Phiab rubbed the sticky sap off her fingers onto her loose, colorful skirt, fading by washings in the creek. She untied her bowl from its tether around her waist, slipping into line behind her brothers and mother, lined up according to age as usual. She approached the serving table where a woman whose face was lined with her years scooped a ladle-full of rice and vegetables onto Phiab’s plate. Moving to the next server, Phiab nodded for the kua tob, a fiery hot pepper, smiling her thanks. There was no talking while in the food line.

She followed her family to sit under a nearby spreading tree, called a dogwood by the guards. Her father had only reluctantly told her older brother, Nhia, the tree originated in their native homeland. Phiab had long ago stopped asking to see their native land. The older people whispered about it often, though. Phiab had pieced together that her family had been sold into slavery in a move of ethnic cleansing so thorough she doubted any Hmong remained in their native land.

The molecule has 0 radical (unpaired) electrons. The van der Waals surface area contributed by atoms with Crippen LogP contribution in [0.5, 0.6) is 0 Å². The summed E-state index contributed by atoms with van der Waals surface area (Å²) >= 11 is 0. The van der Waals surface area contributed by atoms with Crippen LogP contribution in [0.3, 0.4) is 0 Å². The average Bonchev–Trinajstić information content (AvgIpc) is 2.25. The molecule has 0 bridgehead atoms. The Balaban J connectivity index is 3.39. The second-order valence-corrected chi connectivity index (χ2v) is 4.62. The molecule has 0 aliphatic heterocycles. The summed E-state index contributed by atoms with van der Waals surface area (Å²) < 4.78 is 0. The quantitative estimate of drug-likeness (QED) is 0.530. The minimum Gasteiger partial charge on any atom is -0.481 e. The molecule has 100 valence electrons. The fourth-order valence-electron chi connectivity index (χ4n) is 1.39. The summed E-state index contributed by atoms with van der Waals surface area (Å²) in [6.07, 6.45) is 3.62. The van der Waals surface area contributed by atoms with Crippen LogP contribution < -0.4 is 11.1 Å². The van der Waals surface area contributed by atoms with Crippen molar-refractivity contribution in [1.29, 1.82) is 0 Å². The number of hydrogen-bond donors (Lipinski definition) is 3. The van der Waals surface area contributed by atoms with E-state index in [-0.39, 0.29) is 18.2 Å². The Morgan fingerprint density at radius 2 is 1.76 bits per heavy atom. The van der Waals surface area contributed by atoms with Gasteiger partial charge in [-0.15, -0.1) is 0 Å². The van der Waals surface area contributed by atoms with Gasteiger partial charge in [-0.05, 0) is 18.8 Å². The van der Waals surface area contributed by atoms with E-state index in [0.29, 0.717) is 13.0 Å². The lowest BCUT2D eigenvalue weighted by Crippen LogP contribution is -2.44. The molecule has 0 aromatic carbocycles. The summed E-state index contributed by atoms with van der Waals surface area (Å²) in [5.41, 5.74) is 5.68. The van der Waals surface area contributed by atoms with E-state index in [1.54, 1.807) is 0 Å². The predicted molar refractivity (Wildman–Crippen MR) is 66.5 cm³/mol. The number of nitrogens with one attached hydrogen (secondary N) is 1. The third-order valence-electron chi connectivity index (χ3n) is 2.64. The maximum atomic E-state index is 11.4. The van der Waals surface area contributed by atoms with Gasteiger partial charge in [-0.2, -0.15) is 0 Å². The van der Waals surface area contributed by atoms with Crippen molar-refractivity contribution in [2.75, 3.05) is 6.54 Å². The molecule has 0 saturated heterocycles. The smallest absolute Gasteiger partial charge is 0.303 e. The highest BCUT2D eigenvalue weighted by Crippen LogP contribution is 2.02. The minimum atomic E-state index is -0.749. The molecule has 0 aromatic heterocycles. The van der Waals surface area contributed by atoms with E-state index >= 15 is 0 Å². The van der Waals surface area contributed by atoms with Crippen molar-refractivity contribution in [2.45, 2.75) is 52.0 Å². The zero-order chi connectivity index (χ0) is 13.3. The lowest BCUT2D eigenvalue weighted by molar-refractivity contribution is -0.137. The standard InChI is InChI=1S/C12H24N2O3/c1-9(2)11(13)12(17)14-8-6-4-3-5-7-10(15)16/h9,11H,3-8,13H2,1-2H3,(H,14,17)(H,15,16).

Would they ever want to return? She doubted it. Maybe they could carve out a new homeland in this Colorado place. It was a nice enough place, she thought as she breathed in the mountain air smelling of cook fires and poppies.

Phiab looked out at the valley spread below, rows of silvery grey poppy plants glimmering in the springtime sun, their red flowers long since shed. Her creative soul longed to capture the beauty of the flower's slow death in something other than dirt. She traced a finger through the fine soil under the dogwood. Mountains, clouds and crude people wearing long tunics and wide skirts appeared like magic under her nail.

She wiped the dirt from her hand, then thrust two fingers into the bowl, scraping the last of the meal into her mouth in one efficient swipe before licking out the bowl and hooking it onto her waist. She would wash it out later, after the evening meal of goat soup. Maybe she would get a piece of meat tonight, but Phiab doubted it. One goat for the entire camp didn’t go very far. Only far enough to give the soup its distinctive flavor.